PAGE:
With metal frames, bodies and wheels, dual flywheel-equipped motors and traction tires, these models should have no trouble duplicating the mountain-climbing drag-freight performances of the prototype on your layout. You’ll be in complete control of that power with the LEGACY control system. Able to operate in LEGACY, TMCC or conventional models, the locomotives’ are also equipped with a speed control feature which automatically compensates for grades and curves.

6-48178 ATSF

Santa Fe jumped on N&W's surplus 2-8-8-2s and added 8 to its roster.

These models will sound as good as they look, with LEGACY Railsounds including synchronized chuffs, 6 pre-programmed speed levels, quillable whistle, continuous or single hit bell, crew and tower talk.  They’re loaded with lighting effects too – directional headlights including the back-up light on the tender, numberboards, marker lights, ashpan glow, cab interior light and flickering firebox lighting. And of course, there is synchronized smoke to go along with the sounds.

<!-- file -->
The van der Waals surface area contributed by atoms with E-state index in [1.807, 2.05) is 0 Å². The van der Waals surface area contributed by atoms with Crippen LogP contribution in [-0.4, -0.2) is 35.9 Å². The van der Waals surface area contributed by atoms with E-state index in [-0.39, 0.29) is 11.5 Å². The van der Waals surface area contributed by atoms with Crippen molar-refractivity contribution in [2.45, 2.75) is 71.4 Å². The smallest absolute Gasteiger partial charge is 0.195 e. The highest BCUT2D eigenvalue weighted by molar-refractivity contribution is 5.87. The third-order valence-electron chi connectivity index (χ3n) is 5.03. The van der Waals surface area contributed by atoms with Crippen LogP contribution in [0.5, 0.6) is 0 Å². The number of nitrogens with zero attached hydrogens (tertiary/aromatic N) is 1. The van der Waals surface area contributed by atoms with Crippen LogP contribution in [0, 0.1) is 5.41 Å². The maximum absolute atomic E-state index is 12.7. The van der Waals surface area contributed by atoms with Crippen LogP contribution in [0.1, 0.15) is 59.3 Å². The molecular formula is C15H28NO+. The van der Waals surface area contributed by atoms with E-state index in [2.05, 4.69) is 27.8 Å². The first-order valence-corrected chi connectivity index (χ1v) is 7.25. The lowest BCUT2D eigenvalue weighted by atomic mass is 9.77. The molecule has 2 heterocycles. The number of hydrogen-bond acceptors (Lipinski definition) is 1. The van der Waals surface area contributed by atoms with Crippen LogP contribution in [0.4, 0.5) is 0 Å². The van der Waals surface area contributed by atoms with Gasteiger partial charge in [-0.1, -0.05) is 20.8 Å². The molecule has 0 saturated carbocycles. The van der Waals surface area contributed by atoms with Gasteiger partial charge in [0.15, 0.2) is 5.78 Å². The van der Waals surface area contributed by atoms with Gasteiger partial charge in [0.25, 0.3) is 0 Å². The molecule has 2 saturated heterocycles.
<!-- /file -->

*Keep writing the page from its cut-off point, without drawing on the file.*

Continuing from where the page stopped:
We’re offering the 2-8-8-2 in several of the most popular roadnames, with many road-specific details added including proper “doghouse” tenders on the N&W and PRR versions. These big locomotives scale out at 21.5″ in length, and will negotiate a 36″ diameter curve. MSRP is $999.99. The 2-8-8-2 comes decorated for the following roads:

6-48181 UP

Union Pacific never saw a big locomotive it didn't like and took five 2-8-8-2s when N&W put them up for sale.

  • 6-48180 Norfolk and Western
  • 6-48179 Pennsylvania
  • 6-48178 Santa Fe
  • 6-48181 Union Pacific
  • 6-48182 Virginian

See your dealer to order one today!





New Product Spotlight – Heritage Hoppers

23 01 2012

Two new hoppers are hitting dealer shelves – part of our Norfolk Southern Heritage Series. While not based on a prototype, if there were going to be hoppers to honor historic railroads it would be hard to argue against the N&W and Pennsylvania.

PRR hopper

6-27448 Pennsylvania / Norfolk Southen